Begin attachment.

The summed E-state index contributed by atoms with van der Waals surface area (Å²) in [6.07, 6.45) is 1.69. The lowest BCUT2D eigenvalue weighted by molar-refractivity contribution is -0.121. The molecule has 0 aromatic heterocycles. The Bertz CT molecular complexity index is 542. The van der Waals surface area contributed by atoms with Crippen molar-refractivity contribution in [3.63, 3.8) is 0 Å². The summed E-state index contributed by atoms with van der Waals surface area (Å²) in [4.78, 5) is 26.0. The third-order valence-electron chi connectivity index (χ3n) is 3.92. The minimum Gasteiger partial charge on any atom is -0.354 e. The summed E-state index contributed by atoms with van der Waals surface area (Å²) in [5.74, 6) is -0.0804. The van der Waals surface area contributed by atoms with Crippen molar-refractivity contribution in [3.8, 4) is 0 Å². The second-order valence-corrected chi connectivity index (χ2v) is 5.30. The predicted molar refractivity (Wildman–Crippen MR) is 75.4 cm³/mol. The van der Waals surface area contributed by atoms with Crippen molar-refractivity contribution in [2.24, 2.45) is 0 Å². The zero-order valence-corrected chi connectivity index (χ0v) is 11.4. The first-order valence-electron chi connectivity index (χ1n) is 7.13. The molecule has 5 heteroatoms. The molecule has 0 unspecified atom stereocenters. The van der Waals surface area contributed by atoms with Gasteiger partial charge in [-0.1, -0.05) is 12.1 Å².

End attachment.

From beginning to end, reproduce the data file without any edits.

The summed E-state index contributed by atoms with van der Waals surface area (Å²) in [6.07, 6.45) is 1.69. The lowest BCUT2D eigenvalue weighted by molar-refractivity contribution is -0.121. The molecule has 0 aromatic heterocycles. The Bertz CT molecular complexity index is 542. The van der Waals surface area contributed by atoms with Crippen molar-refractivity contribution in [3.63, 3.8) is 0 Å². The summed E-state index contributed by atoms with van der Waals surface area (Å²) in [4.78, 5) is 26.0. The third-order valence-electron chi connectivity index (χ3n) is 3.92. The minimum Gasteiger partial charge on any atom is -0.354 e. The summed E-state index contributed by atoms with van der Waals surface area (Å²) in [5.74, 6) is -0.0804. The van der Waals surface area contributed by atoms with Crippen molar-refractivity contribution in [3.8, 4) is 0 Å². The second-order valence-corrected chi connectivity index (χ2v) is 5.30. The predicted molar refractivity (Wildman–Crippen MR) is 75.4 cm³/mol. The van der Waals surface area contributed by atoms with Crippen molar-refractivity contribution in [2.24, 2.45) is 0 Å². The zero-order valence-corrected chi connectivity index (χ0v) is 11.4. The first-order valence-electron chi connectivity index (χ1n) is 7.13. The molecule has 5 heteroatoms. The molecule has 0 unspecified atom stereocenters. The van der Waals surface area contributed by atoms with Gasteiger partial charge in [-0.1, -0.05) is 12.1 Å².